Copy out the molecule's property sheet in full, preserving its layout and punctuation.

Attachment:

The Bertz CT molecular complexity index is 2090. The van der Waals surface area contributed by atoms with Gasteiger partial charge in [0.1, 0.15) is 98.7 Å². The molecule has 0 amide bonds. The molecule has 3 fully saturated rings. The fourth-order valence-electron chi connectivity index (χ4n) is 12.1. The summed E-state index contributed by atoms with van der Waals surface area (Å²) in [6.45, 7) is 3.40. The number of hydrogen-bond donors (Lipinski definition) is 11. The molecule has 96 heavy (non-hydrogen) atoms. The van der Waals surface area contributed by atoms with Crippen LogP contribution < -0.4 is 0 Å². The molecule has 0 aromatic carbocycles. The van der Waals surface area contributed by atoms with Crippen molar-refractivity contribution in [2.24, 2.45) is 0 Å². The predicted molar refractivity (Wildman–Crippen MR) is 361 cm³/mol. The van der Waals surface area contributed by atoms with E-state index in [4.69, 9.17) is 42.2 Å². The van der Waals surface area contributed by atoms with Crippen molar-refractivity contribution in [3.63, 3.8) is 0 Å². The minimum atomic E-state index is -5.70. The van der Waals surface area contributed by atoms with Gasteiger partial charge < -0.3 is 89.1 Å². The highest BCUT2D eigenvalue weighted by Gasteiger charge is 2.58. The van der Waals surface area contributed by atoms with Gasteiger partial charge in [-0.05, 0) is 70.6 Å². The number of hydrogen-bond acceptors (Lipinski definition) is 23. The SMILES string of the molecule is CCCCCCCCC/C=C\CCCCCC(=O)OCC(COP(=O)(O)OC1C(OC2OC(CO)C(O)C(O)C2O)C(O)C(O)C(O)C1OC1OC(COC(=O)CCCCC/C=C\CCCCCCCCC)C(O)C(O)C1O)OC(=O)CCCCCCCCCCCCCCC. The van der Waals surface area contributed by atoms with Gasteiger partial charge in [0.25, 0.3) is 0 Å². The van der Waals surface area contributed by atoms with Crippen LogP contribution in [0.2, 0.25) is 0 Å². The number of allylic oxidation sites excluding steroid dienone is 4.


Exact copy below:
The Bertz CT molecular complexity index is 2090. The van der Waals surface area contributed by atoms with Gasteiger partial charge in [0.1, 0.15) is 98.7 Å². The molecule has 0 amide bonds. The molecule has 3 fully saturated rings. The fourth-order valence-electron chi connectivity index (χ4n) is 12.1. The summed E-state index contributed by atoms with van der Waals surface area (Å²) in [6.45, 7) is 3.40. The number of hydrogen-bond donors (Lipinski definition) is 11. The molecule has 96 heavy (non-hydrogen) atoms. The van der Waals surface area contributed by atoms with Crippen LogP contribution < -0.4 is 0 Å². The molecule has 0 aromatic carbocycles. The van der Waals surface area contributed by atoms with Crippen molar-refractivity contribution in [2.24, 2.45) is 0 Å². The predicted molar refractivity (Wildman–Crippen MR) is 361 cm³/mol. The van der Waals surface area contributed by atoms with E-state index in [4.69, 9.17) is 42.2 Å². The van der Waals surface area contributed by atoms with Crippen molar-refractivity contribution in [3.63, 3.8) is 0 Å². The minimum atomic E-state index is -5.70. The van der Waals surface area contributed by atoms with Gasteiger partial charge < -0.3 is 89.1 Å². The highest BCUT2D eigenvalue weighted by Gasteiger charge is 2.58. The van der Waals surface area contributed by atoms with Gasteiger partial charge in [-0.05, 0) is 70.6 Å². The number of hydrogen-bond acceptors (Lipinski definition) is 23. The SMILES string of the molecule is CCCCCCCCC/C=C\CCCCCC(=O)OCC(COP(=O)(O)OC1C(OC2OC(CO)C(O)C(O)C2O)C(O)C(O)C(O)C1OC1OC(COC(=O)CCCCC/C=C\CCCCCCCCC)C(O)C(O)C1O)OC(=O)CCCCCCCCCCCCCCC. The van der Waals surface area contributed by atoms with Gasteiger partial charge in [0.25, 0.3) is 0 Å². The van der Waals surface area contributed by atoms with Crippen LogP contribution in [0.2, 0.25) is 0 Å². The number of allylic oxidation sites excluding steroid dienone is 4.